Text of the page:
how to deal with balking

Andy Thornton posted an article titled: How to deal with balking…

… If you’re a gymnastics coach, you immediately know what I mean when I use the word “balk.” It can be a coach’s worst nightmare.

A gymnast develops a fear of a skill – sometimes a completely irrational one – and one time becomes scared enough to actually abort the skill before even attempting it. Common examples include dismounts off of high bar/uneven bars, release moves, backward tumbling skills on floor, and just about any skill on beam.

Balking once or twice isn’t what drives the coach crazy…it’s the fact that balking becomes a habit that tends to get worse and worse if it’s allowed to continue. A gymnast may at first balk about 1 out of every 10 attempts, then soon this becomes 1 out of every 5, then 1 out of 4, 1 out of 3…and then half the time. Often this trend continues to the point where the gymnast simply has psyched himself or herself completely out and won’t go for the skill at all …

read and comment on his American Gymnast blog – How to deal with balking…

In over 30yrs coaching, here’s all I’ve learned about balking:

• it’s more common with females than males
• it’s more common with backward skills, than forward

On those skills where kids are most likely to learn to balk (e.g. flyaway), go slow.

You can hurry a forward handspring, but it’s best NOT to rush a backward handspring.

Finally, the main quality you need as a coach is patience. Every balking problem is different. Stay calm and the gymnast may resolve the mental block themselves. (Booking an extra practice dedicated only to e.g. Beam Series is a last, last resort.)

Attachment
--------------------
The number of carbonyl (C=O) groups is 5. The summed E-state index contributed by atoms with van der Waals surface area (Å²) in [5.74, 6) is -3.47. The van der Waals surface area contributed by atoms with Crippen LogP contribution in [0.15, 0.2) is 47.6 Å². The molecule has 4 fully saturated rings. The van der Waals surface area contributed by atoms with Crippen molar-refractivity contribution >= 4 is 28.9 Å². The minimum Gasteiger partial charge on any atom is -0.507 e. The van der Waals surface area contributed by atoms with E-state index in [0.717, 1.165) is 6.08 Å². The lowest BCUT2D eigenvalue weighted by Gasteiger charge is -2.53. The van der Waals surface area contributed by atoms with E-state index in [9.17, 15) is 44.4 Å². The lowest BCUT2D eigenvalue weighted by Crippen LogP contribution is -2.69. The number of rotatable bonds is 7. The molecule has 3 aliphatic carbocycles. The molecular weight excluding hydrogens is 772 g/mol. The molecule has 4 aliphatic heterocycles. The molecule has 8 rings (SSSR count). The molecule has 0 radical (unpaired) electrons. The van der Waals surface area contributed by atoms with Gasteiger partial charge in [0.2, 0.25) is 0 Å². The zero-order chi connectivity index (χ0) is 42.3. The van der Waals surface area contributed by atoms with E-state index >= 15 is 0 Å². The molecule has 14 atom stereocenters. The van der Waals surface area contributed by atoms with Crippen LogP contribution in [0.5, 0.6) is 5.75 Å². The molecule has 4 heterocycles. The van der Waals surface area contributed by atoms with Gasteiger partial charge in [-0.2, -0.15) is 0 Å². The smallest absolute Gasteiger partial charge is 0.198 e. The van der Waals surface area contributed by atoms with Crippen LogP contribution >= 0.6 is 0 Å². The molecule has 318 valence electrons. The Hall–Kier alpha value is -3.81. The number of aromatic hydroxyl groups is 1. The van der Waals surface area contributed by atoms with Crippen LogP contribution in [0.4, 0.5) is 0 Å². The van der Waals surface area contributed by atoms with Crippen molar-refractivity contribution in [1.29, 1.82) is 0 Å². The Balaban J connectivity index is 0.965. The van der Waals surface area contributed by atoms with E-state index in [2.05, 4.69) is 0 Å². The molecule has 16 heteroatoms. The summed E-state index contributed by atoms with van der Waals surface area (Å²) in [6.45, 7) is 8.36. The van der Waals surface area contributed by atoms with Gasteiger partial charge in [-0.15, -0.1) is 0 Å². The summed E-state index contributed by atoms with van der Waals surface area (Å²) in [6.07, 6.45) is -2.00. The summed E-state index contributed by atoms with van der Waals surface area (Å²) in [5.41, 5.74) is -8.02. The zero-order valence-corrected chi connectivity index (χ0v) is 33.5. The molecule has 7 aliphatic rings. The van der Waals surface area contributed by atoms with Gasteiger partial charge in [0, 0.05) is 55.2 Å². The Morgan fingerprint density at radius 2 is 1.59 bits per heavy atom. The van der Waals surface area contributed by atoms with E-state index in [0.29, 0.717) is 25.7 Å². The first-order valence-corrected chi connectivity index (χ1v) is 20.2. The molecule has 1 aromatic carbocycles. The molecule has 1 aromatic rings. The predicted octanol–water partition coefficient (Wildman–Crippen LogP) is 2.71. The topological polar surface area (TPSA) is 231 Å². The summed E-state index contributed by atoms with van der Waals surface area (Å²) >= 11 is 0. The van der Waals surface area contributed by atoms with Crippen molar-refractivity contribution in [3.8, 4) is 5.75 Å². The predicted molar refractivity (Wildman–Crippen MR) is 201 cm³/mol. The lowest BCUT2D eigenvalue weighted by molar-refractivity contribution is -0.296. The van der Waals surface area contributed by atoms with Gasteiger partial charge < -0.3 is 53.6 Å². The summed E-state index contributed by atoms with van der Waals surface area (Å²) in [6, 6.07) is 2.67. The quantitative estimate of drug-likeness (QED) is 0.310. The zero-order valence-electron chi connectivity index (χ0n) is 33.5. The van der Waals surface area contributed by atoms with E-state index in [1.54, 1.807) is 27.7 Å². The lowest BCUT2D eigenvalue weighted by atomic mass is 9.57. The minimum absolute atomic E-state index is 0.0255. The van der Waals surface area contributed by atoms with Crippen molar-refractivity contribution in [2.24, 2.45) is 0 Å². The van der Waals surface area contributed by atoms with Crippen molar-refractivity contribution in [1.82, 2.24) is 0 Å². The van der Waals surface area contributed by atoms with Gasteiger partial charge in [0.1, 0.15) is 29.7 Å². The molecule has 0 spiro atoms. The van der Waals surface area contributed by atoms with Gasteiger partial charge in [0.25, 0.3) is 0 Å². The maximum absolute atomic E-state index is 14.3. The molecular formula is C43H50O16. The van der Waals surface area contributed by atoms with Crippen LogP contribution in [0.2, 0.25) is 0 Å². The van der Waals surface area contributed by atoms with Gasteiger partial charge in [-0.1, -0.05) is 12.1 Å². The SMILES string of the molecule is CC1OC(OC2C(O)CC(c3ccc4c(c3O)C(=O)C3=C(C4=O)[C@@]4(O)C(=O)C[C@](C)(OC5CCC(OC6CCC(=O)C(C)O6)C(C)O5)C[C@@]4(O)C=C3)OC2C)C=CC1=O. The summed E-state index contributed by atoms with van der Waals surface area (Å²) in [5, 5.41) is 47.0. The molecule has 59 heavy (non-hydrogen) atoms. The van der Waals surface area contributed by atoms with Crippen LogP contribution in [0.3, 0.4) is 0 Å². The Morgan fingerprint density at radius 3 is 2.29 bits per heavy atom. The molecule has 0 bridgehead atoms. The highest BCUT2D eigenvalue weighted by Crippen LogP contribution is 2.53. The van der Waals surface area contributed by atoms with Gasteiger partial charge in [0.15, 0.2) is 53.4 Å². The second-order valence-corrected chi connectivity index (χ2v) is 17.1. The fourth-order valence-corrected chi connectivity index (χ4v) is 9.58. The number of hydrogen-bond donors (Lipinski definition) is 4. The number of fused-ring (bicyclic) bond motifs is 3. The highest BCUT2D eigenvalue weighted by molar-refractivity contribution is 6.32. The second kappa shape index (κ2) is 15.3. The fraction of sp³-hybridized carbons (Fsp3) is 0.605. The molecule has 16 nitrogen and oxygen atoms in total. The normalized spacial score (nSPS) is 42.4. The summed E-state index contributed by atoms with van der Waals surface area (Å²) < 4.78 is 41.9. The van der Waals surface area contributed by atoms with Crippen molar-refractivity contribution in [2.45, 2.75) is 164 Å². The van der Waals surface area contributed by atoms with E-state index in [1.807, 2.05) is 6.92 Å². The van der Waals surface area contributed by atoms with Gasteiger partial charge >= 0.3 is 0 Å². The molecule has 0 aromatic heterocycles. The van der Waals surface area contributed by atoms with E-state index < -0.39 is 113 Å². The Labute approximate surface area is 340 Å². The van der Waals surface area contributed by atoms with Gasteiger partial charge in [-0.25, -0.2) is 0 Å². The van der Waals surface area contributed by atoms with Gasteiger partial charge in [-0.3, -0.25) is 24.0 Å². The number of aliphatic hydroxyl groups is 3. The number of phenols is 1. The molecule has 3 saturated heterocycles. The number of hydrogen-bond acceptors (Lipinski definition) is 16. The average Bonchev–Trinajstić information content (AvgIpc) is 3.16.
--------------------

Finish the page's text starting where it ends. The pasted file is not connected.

related post with good comments – gymnastics mental blocks

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coach Rick

Career gymnastics coach from Calgary, Canada.

11 thoughts on “how to deal with balking”

  1. I used to do fall drills to get past balking. Controlled falls to just get the movement going again and reinforcing that falls don’t really hurt if you’re not afraid to fall.

  2. Fear is a really, really interesting thing. And of course, it’s not all that exciting until it’s completely irrational!

    If we view gymnastics as a way of learning how to move our bodies through the air, or in relation to an apparatus, isn’t it funny to notice that the most commonly feared elements are often the first of their nature we’ve learnt on that apparatus?
    E.g. giants on bars – the first time we’ve done a stretched swing (where we could peel and fall off!);
    flyaways (“what? we’ve got to swing, tap and hollow, not peel, let go, flip, not clip my feet, land, AND stick my dismount?);
    go upside down on a very narrow beam, with a very narrow and uncomfortable support base (how much time do we REALLY spend teaching and using beam hands?) for walkovers and back handsprings;
    And jump upside down onto my heads (but don’t land on your head!) and then somehow bounce off my hands and land back on my feet? –> Learning backhandsprings.

    If you think about the skills that athletes fear in the same way that the athletes think about them, we might start to understand why they fear the skill. Sometimes they don’t understand how to do the skill, or where to exactly put their body. We can teach and tell them that, through verbal explanations, diagrams, demonstrations and drills. But sometimes the fear and confusion will just stay there until their body has experienced enough off a particular movement to really understand what has to happen for it to occur successfully. Often fear isn’t “instantly cured”; instead, the absence of fear is often not noticed until weeks or months later!